The ellipticity shows almost full circular numbers, so these NVIS signals are practically circular polarized.

That is why the orientation is noisy. However the drift (delay between X and O) is still visible.

The level of the Left (O) hand circular component is 3dB higher than the signal levels of the antennas A and B. The Left (O) hand circular component is very dominant. The signal level of the Right (X) hand circular component is 24dB lower than that of the Left (O) hand circular component. This is not unusual, 12-24dB is common during day time.

The corresponding ionogram (thanks Belgian Dourbes) is:

 

 

 

 

The Extraordinary wave (green trace), the Right hand circular component, is heavily attenuated on 80m. Only the Ordinary wave (red), the Left hand circular component, is present. Because the NVIS signals are never exactly vertical, a somewhat lower effective frequency must be selected.

 

Drift becomes better visible when both the Left (O) hand and the Right (X) hand signals have comparable levels.

Frequency Dependent Polarization becomes also possible.

See the examples below.

 

 

Fig.3. Drift in orientation on 80mtr.

Now the X mode is also present, ellipticity is around zero, phase difference around zero or 180 degrees.

Second half of the plot (black scopes) shows the signal of the same station, but 15 minutes later. The orientation rotates in the opposite direction.

 

 

 

 

Fig.4. Frequency Dependent Polarization on 80mtr.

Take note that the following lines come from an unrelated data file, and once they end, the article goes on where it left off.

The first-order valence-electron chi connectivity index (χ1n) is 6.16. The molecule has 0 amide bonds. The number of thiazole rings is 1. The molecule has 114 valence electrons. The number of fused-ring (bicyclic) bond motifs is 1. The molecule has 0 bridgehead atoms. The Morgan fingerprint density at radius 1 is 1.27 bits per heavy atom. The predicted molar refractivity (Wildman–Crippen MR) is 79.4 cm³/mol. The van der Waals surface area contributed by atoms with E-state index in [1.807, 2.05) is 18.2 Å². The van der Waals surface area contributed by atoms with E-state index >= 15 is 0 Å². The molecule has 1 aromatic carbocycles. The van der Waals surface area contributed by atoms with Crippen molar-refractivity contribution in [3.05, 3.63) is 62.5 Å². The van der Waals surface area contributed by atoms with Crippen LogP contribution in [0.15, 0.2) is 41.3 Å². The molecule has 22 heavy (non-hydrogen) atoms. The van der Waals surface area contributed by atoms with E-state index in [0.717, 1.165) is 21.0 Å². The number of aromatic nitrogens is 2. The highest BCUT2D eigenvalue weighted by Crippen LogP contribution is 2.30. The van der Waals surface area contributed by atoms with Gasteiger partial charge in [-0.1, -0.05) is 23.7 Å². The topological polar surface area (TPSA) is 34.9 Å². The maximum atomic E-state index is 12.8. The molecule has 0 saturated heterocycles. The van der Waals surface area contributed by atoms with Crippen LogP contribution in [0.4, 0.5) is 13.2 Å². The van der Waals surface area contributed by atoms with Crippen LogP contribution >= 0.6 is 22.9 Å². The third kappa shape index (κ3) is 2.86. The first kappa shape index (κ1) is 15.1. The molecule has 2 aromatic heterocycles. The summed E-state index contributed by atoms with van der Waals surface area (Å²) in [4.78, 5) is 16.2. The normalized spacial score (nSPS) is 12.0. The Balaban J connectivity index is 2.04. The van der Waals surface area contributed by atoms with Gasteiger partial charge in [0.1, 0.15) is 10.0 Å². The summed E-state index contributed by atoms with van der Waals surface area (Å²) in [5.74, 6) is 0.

FDP is beautiful plotted in the Phase, Amplitude, Orientation and Ellipticity.

 

 

The corresponding ionogram (Fig.3 and 4) is:

 

 

 

 

What can be observed in the 80m NVIS results?

 

So in short:

-                     drift in orientation and so qsb/fading

-                     Frequency Dependent Polarization and so Frequency Selective Fading **

See for more detail the sheet SN-diversity.

 

 

** Multiple reflections, as can be seen on the ionogram, is a type of Multipath Propagation with large delay differences. This delay difference can be between X and O, but also between multiple reflections of the X/O combination. This results in Frequency Dependent Polarization.

When using circular polarized antennas, Multipath Propagation of the O or X wave individually, remains possible and still can cause Frequency Selective Fading (sheet FSF).

But this fading is not as deep as with linear polarized antennas.

 

A quick calculation: the Frequency Dependent Polarization shows a periodicity of 600Hz (fig.4), indicating a 1.67msec round-trip delay, equals 500km distance, equals 250km altitude.

This is sufficiently close to the altitudes shown in the ionogram.

 

 

I was very pleased to find the report of Bob, WA3WDR (SK), on his experiences and detailed observations using a circular polarized antenna on 75 meters:

http://web.archive.org/web/20130905114615/http://www.bruhns.us/CP_on_HF/CP_on_HF.html

This fully agrees with the measurements.

Bob’s very interesting report is the only one I could find on the internet.

It seems that only a very few hams have experimented with circular polarization on HF.

Bob told me that there seems to be one shortwave broadcaster using a circular-polarized transmit antenna (may be WE2XRH).

Circular polarized RX antennas are certainly doable.

The real challenge of course is how to construct a controlled circular polarized transmit antenna on 80 meters.

 

 

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Last update: March 8, 2017